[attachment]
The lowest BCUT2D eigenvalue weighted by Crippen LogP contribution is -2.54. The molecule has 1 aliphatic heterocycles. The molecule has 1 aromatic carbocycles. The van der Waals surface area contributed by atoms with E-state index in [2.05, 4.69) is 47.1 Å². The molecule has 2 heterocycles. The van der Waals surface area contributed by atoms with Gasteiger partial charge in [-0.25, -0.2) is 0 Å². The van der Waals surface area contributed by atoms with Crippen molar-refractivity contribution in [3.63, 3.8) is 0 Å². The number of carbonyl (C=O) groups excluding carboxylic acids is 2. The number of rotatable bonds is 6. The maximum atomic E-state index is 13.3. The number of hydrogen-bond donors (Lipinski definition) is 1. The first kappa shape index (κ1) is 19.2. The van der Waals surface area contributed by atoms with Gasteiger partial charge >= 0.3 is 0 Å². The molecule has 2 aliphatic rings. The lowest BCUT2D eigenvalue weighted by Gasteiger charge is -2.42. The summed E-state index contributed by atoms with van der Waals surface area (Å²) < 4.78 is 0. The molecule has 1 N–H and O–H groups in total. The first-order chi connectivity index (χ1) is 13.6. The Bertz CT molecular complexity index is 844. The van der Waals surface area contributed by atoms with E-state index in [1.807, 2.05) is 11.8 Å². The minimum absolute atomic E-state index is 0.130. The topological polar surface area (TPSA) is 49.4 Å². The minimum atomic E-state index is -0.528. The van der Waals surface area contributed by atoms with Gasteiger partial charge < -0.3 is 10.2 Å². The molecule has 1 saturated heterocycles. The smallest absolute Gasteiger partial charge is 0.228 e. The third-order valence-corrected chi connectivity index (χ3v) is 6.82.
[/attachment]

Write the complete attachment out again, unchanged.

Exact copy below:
The lowest BCUT2D eigenvalue weighted by Crippen LogP contribution is -2.54. The molecule has 1 aliphatic heterocycles. The molecule has 1 aromatic carbocycles. The van der Waals surface area contributed by atoms with E-state index in [2.05, 4.69) is 47.1 Å². The molecule has 2 heterocycles. The van der Waals surface area contributed by atoms with Gasteiger partial charge in [-0.25, -0.2) is 0 Å². The van der Waals surface area contributed by atoms with Crippen molar-refractivity contribution in [3.63, 3.8) is 0 Å². The number of carbonyl (C=O) groups excluding carboxylic acids is 2. The number of rotatable bonds is 6. The maximum atomic E-state index is 13.3. The number of hydrogen-bond donors (Lipinski definition) is 1. The first kappa shape index (κ1) is 19.2. The van der Waals surface area contributed by atoms with Gasteiger partial charge >= 0.3 is 0 Å². The molecule has 2 aliphatic rings. The lowest BCUT2D eigenvalue weighted by Gasteiger charge is -2.42. The summed E-state index contributed by atoms with van der Waals surface area (Å²) < 4.78 is 0. The molecule has 1 N–H and O–H groups in total. The first-order chi connectivity index (χ1) is 13.6. The Bertz CT molecular complexity index is 844. The van der Waals surface area contributed by atoms with E-state index in [1.807, 2.05) is 11.8 Å². The minimum absolute atomic E-state index is 0.130. The topological polar surface area (TPSA) is 49.4 Å². The minimum atomic E-state index is -0.528. The van der Waals surface area contributed by atoms with Gasteiger partial charge < -0.3 is 10.2 Å². The molecule has 1 saturated heterocycles. The smallest absolute Gasteiger partial charge is 0.228 e. The third-order valence-corrected chi connectivity index (χ3v) is 6.82.